22 March 2007 - Report of the CERD
The UN Committee on Elimination of Racial Discrimination (CERD) released its conclusions on Israel earlier this month. The report seemed to generate little media attention, which I took as a sign that it probably portrayed Israel in a positive light. After reading the report, it is clear that the committee found relatively little to condemn in Israel’s domestic practices, though it offered some important criticisms.
There are a few fundamental problems with the CERD report. One is that it takes certain conclusions about international law for granted, though these conclusions were guided by anti-Israel constituencies at the UN. The report urges Israel to adopt the International Criminal Court’s judgment on the “wall,” for example. It also rejects Israel’s stance that the occupied territories are disputed territory.
By far, however, the worst part of the CERD report is its recommendation that Israel implement a Palestinian “right of return,” on the basis that the current law is discriminatory. The issue is hardly so simple! The committee recognizes Israel’s right to establish the Jewish character of the state, but somehow does not seem to consider the effect that a Palestinian right of return would have on that character.
The CERD report also considers the human rights situation in the occupied territories, even though Israel argued that these were beyond the scope of CERD’s investigation into Israel itself. Some of the claims raised are valid; others, such as concerns about the effect of excavations near the Al-Aqsa mosque, have no basis in fact and show undue deference to the hysterical accusations of Israel’s enemies.
Finally, the report notes its concern about “the persistence of violence perpetuated by Jewish settlers, in particular in the Hebron area.” I know little about the Hebron situation, but today’s edition of Ha’aretz features an op-ed by Nadav Shragai that criticizes the way in which the settlers of Hebron are portrayed and points to some of the legal disabilities suffered by Jews who have chosen to live there.
There are always two sides to every story, though the two sides are not always equal and the midpoint between the two is not necessarily a neutral position. What I do know about Hebron leads me to believe that it is an example of Israeli occupation at its worst. At the same time, I believe that Jews should have a right to live there if they so choose, without fear, even under Palestinian sovereignty.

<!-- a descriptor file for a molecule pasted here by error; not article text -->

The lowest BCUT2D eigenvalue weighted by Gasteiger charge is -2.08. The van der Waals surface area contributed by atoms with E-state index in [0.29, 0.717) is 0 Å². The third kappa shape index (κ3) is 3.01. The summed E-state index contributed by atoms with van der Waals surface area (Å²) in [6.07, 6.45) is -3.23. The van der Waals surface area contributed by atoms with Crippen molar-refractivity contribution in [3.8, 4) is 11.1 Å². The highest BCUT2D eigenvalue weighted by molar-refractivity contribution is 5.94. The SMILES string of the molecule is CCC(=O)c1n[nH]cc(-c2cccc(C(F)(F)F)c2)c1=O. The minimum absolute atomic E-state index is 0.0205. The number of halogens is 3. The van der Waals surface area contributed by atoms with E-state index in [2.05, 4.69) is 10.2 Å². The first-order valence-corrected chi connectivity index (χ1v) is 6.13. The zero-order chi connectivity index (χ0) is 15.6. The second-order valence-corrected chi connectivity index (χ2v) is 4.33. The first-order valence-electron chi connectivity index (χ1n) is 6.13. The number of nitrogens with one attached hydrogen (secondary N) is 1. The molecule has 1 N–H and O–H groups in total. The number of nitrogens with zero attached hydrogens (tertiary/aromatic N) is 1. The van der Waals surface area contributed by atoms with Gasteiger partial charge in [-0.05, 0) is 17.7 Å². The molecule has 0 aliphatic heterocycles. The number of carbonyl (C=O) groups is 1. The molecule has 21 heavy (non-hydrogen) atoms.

I recently received an e-mail announcing a competition for the best student international law paper on the legal aspects of the occupation of Hebron. The competition guidelines clearly indicate that the illegality of the Israeli presence in Hebron is a foregone conclusion; the suggested questions include such queries as “Israeli policy and actions in Hebron: Apartheid or Security?”
Without taking the side of the settlers, I feel instinctively that this approach to the issue exemplifies everything that is wrong about the approach of human rights activists to the Israeli-Palestinian conflict. The competition guidelines suggest that papers should only cover the past forty years, which leaves out the 1929 Hebron massacre, which was one of the events that shaped the conflict as we know it today.
It is my contention that while human rights abuses tend to arise in conflict situations, the context of that conflict has to be taken into account in evaluating the responsibility of each side for those abuses. We must investigate what Israel is doing to the Palestinians of Hebron that violates their human rights—but equally, we must ask whether Palestinians recognize the human rights of Jews in Hebron.
Let’s put it another way: human rights abuses occur, and the question of whether they have occurred and who is guilty of them is not open to creative interpretation. However, context is critical to the question of responsibility and punishment, and so we must allow the different sides to raise affirmative defenses, or to testify in mitigation of sentence (to borrow some criminal law terms I have picked up).
I must admit it is disappointing to see the list of organizations that are sponsoring the paper competition. The International Red Cross is perhaps no surprise, since it has a long history of anti-Israel bias; however, my own future employer, the Association for Civil Rights in Israel (ACRI), is among the sponsors. On the other hand, perhaps this is good, since in working for ACRI I’ll get a truly different perspective.
One thing the CERD report does not do is apply the term “apartheid” to Israel or its policies in the occupied territories. This is attributable to the fact that CERD is made up of a panel of independent experts, and not a bunch of political hacks specially selected by their home countries to pour invective on Israel. For that reason alone, the report deserves closer consideration by the Israeli government.